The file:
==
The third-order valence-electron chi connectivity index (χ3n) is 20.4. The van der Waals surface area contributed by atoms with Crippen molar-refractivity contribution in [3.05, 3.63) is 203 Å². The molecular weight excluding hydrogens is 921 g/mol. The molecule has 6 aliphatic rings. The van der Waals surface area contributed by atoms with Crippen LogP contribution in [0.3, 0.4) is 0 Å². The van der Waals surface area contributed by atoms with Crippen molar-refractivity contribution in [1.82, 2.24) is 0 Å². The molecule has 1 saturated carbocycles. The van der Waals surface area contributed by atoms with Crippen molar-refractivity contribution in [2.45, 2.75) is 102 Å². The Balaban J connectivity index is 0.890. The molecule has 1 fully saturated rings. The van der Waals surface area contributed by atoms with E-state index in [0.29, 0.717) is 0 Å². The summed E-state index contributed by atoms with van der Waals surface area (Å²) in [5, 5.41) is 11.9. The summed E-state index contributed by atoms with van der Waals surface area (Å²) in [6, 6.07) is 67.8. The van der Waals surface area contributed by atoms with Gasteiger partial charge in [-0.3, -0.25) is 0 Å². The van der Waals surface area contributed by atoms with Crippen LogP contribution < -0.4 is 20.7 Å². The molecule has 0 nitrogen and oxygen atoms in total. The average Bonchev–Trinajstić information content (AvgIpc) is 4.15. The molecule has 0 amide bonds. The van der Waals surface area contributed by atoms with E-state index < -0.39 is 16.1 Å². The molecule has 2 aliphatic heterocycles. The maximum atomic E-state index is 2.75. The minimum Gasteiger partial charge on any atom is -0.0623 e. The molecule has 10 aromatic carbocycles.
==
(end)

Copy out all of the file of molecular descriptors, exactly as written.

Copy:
The third-order valence-electron chi connectivity index (χ3n) is 20.4. The van der Waals surface area contributed by atoms with Crippen molar-refractivity contribution in [3.05, 3.63) is 203 Å². The molecular weight excluding hydrogens is 921 g/mol. The molecule has 6 aliphatic rings. The van der Waals surface area contributed by atoms with Crippen LogP contribution in [0.3, 0.4) is 0 Å². The van der Waals surface area contributed by atoms with Crippen molar-refractivity contribution in [1.82, 2.24) is 0 Å². The molecule has 1 saturated carbocycles. The van der Waals surface area contributed by atoms with Crippen molar-refractivity contribution in [2.45, 2.75) is 102 Å². The Balaban J connectivity index is 0.890. The molecule has 1 fully saturated rings. The van der Waals surface area contributed by atoms with E-state index in [0.29, 0.717) is 0 Å². The summed E-state index contributed by atoms with van der Waals surface area (Å²) in [5, 5.41) is 11.9. The summed E-state index contributed by atoms with van der Waals surface area (Å²) in [6, 6.07) is 67.8. The van der Waals surface area contributed by atoms with Gasteiger partial charge in [-0.3, -0.25) is 0 Å². The van der Waals surface area contributed by atoms with Crippen LogP contribution < -0.4 is 20.7 Å². The molecule has 0 nitrogen and oxygen atoms in total. The average Bonchev–Trinajstić information content (AvgIpc) is 4.15. The molecule has 0 amide bonds. The van der Waals surface area contributed by atoms with E-state index < -0.39 is 16.1 Å². The molecule has 2 aliphatic heterocycles. The maximum atomic E-state index is 2.75. The minimum Gasteiger partial charge on any atom is -0.0623 e. The molecule has 10 aromatic carbocycles.